That done, let’s take an overview of what we have. The substance is good. It’s very good, actually.  A lesser writer would have started by describing Tawny Lindholm as a middle-aged woman employed by an attorney who was walking up a driveway in the middle of a snowstorm. Anon tells us all of this in due course, but gradually. Anon starts with an intriguing sentence that raises a question for later — what sort of trouble was/is our protagonist in? — thus baiting the hook that tugs the reader into the story. The mood is very well set, indeed, with the description of the weather. Did Anon grow up in the Midwest? Death by Proxy sure reads like it. I love that “shuffle-scuffed” term. I had never encountered the term before, but I certainly know what it is. We here in flyover country learn at an early age how to “shuffle scuff” on an icy sidewalk or we develop callused posteriors. Anon also does a terrific job of hinting at the conflict between the father and the son. It reminds me of a joke about two guys on a camel and…anyway, it’s well done. I was honestly very disappointed when the page ended.

As good as the substance is, the form needs a little first aid. Fortunately, we’re looking at bandages instead of casts or sutures. I will note, Anon, that it appears you took the time to proofread. I couldn’t find any typos. There’s another good job well done.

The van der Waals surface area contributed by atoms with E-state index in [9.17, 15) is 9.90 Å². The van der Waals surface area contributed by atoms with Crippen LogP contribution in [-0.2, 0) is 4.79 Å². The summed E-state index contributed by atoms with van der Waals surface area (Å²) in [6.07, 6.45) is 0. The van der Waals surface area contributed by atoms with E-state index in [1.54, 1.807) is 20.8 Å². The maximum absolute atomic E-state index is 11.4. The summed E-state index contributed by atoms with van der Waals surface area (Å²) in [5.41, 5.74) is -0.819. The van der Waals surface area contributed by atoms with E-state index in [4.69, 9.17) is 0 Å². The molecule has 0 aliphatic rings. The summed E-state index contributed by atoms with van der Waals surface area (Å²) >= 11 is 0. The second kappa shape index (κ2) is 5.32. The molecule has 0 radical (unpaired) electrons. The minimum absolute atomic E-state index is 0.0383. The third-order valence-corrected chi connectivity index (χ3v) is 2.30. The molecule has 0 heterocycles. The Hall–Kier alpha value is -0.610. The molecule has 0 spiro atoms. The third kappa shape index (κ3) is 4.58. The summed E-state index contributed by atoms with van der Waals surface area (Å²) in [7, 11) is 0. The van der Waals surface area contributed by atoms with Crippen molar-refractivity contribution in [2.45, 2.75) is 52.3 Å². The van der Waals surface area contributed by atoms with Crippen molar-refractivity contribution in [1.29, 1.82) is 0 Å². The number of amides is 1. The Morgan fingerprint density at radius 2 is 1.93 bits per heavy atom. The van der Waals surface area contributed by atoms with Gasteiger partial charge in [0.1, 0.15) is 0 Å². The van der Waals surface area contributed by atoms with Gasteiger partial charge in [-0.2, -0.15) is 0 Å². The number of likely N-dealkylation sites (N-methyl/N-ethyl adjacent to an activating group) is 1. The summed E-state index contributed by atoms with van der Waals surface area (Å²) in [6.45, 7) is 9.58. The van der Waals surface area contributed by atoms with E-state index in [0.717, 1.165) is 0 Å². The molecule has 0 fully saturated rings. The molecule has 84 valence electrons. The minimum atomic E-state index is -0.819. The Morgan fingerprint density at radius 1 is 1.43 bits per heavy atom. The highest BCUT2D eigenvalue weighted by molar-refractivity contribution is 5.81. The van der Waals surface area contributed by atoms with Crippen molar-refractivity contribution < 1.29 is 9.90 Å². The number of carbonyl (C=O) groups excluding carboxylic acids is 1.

Now let’s put the bandages, with a little Neosporin, on the abrasions. One element that sticks out, Anon, is that you seem to like using incomplete and fragmented sentences. You absolutely can and may use them;  they do have a place. Don’t overdo it, however. You’ve got several in your first page. If the rest of your manuscript is similar then I would recommend going through your story and changing four of every five fragments to complete sentences. Using too many of them interrupts the flow of your narration.

Here we go:

Paragraph Two:

— “Which is why Tawny Lindholm was…”

hmmm. “That was why…” would be better. You can and may use a conjunction to start a sentence, but it’s awkward here. You also want the tenses to match, rather than jumping from present to past tense within the space of a few words.

— “…sympathy for pizza deliveries or nosy middle-aged woman…”

For consistency’s sake — what Jim Bell and others who actually know how to teach this stuff would call “sentence parallelism” — you want to use “pizza deliverers” or “pizza delivery people” with “middle aged woman,” thus having “people,” if you will, on either side of that “or,” instead of an action — “deliveries” — on one side and a person on the other.

Paragraph Three:

— “ Icy bullets stung her cheeks and nose, penetrating the wool scarf.”